So it really should be no surprise that, while we’ve all been talking about another year of even thinner laptops, just about every major bank/credit card has its own targeted Apple Pay marketing push. Remember, as you were watching announcements about the new hardware, these were the sponsored ads.

Apple understand the revenue potential to be found in the minutia of payment processing. Their isn’t much data to work with yet, so we can only speculate how much revenue is on the table for the company. Safe to say that they’re banking on sky-high digital dollars. Stay tuned.

We’ll be back after these messages:

Apple Pay Development

Digital-Wallet-Just like how your office has gone (mostly) paperless, your wallet may soon go ‘plasticless’ as well. Slowly but surely, credit cards and IDs are being replaced by apps. Of course, like the paperless movement, this migration will likely be a slower process than advertised. That said, innovations such as Apple Pay are paving the way assertively.

Apple Pay is essentially a digital wallet. The application stores your credit card data and can be accessed with a touch, utilizing fingerprint Touch ID. You can send payments, check your private data, or even simply flash your phone across an Apple Pay enabled checkout reader. You’ll even be able to use your Touch ID fingerprint to pay within apps. The video below provides some great visual examples.

Passbooks, an app that stores tickets, coupons, boarding passes and essentially any items with a barcode, is a helpful tool in its own right. Seamlessly adding Apple Pay’s functionalities with those offered by Passbooks’ makes for quite a package of services. Indeed, these offerings, taken together, open the door to leaving the home without the wallet.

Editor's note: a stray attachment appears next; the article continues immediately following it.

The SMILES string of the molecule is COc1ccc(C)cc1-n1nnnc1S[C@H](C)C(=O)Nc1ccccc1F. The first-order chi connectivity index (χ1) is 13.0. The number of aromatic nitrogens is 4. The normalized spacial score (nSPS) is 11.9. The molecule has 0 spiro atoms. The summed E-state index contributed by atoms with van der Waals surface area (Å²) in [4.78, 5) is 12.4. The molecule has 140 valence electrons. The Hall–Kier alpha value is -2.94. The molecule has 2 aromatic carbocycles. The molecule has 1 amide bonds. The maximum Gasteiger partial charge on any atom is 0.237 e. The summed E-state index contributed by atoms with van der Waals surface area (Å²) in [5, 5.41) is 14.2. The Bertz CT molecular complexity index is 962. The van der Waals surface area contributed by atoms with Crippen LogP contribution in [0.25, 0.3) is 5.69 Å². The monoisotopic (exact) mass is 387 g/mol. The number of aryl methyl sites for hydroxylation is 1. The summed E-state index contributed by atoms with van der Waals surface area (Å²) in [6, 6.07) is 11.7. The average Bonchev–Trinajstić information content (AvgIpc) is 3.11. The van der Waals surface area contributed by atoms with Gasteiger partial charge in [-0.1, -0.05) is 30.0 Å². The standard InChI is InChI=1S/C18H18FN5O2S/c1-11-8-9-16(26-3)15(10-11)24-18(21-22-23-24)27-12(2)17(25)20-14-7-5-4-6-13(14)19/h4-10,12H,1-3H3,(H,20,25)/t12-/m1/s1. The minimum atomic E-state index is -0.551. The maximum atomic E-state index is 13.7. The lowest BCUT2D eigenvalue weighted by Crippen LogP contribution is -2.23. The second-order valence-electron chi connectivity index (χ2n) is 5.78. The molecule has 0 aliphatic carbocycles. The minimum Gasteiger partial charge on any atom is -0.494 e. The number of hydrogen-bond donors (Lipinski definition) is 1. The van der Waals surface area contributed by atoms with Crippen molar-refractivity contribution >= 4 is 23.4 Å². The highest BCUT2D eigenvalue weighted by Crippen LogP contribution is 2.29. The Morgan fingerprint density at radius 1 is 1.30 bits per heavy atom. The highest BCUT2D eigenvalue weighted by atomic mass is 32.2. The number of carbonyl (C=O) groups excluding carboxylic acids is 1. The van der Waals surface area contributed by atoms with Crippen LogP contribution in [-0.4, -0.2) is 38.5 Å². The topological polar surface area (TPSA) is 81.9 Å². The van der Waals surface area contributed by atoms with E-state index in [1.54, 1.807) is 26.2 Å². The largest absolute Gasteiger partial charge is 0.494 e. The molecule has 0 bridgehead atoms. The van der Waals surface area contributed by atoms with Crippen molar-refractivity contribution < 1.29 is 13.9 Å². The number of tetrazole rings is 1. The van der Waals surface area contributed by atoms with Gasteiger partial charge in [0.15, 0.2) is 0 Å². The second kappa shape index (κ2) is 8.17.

Of course, there are two major drawbacks to a digital wallet. The first concern of these concerns is the issue of limited battery life. But this problem may be mitigated sooner than expected due to some amazing new innovations that will allow your cell phone battery to charge in three minutes or less. And, if reports are accurate, this new battery will help your phone hold its charge longer as well.

Ok, great. It’s convenient. But what about security, the second major drawback to consider.

Apple Pay uses tokenization, which essentially replaces your actual credit card number with a randomly generated number every time you use it at a new retail or online establishment. That new number can be configured to expire after one transaction or made specific to a certain type of transaction (like Uber fares, let’s say). Which means that when data breaches occur like the ones Target and Home Depot experienced recently, you’re safe. There’s no credit card info to steal and reuse.

This also removes a huge burden from sellers – and developers :).  Since a person’s credit card number never even enter a POS or online payment system, they don’t have to worry about storing credit card info–which can potentially be hacked and stolen. It still won’t be perfect, but instances during which you feel the need for a physical wallet may be less common than we’d expect.

In short, it’s not at all unreasonable to look at Apple Pay as a major step towards the future of transactional commerce. It might not be long before we add our physical wallets to the long list of ‘items replaced by our cell phone’. This transition is going to be interesting to watch. And there will continue to be hiccups along the way. But developers will continue to prove that we can safely walk out the door with only a cell phone weighing down our pockets (or purses).

Maybe our keys are next?